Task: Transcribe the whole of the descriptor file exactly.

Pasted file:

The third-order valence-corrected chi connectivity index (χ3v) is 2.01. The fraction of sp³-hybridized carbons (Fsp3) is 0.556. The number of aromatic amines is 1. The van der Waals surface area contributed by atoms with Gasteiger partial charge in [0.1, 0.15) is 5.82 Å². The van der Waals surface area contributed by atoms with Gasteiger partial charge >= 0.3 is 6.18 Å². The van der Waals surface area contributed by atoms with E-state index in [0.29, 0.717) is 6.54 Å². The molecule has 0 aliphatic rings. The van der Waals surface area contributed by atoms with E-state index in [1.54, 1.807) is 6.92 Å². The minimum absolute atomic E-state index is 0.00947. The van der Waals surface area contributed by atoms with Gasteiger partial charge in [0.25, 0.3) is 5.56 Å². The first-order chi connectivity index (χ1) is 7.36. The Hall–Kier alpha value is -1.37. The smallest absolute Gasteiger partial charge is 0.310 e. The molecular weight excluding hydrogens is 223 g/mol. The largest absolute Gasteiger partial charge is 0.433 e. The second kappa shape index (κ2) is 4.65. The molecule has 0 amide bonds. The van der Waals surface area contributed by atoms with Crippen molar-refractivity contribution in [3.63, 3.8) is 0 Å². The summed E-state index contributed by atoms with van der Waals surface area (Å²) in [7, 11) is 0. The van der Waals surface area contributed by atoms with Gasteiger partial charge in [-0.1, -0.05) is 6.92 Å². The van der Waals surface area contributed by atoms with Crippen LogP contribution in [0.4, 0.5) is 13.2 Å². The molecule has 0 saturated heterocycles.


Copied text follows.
The third-order valence-corrected chi connectivity index (χ3v) is 2.01. The fraction of sp³-hybridized carbons (Fsp3) is 0.556. The number of aromatic amines is 1. The van der Waals surface area contributed by atoms with Gasteiger partial charge in [0.1, 0.15) is 5.82 Å². The van der Waals surface area contributed by atoms with Gasteiger partial charge >= 0.3 is 6.18 Å². The van der Waals surface area contributed by atoms with E-state index in [0.29, 0.717) is 6.54 Å². The molecule has 0 aliphatic rings. The van der Waals surface area contributed by atoms with E-state index in [1.54, 1.807) is 6.92 Å². The minimum absolute atomic E-state index is 0.00947. The van der Waals surface area contributed by atoms with Gasteiger partial charge in [0.25, 0.3) is 5.56 Å². The first-order chi connectivity index (χ1) is 7.36. The Hall–Kier alpha value is -1.37. The smallest absolute Gasteiger partial charge is 0.310 e. The molecular weight excluding hydrogens is 223 g/mol. The largest absolute Gasteiger partial charge is 0.433 e. The second kappa shape index (κ2) is 4.65. The molecule has 0 amide bonds. The van der Waals surface area contributed by atoms with Crippen molar-refractivity contribution in [3.63, 3.8) is 0 Å². The summed E-state index contributed by atoms with van der Waals surface area (Å²) in [7, 11) is 0. The van der Waals surface area contributed by atoms with Gasteiger partial charge in [-0.1, -0.05) is 6.92 Å². The van der Waals surface area contributed by atoms with Crippen LogP contribution in [0.4, 0.5) is 13.2 Å². The molecule has 0 saturated heterocycles.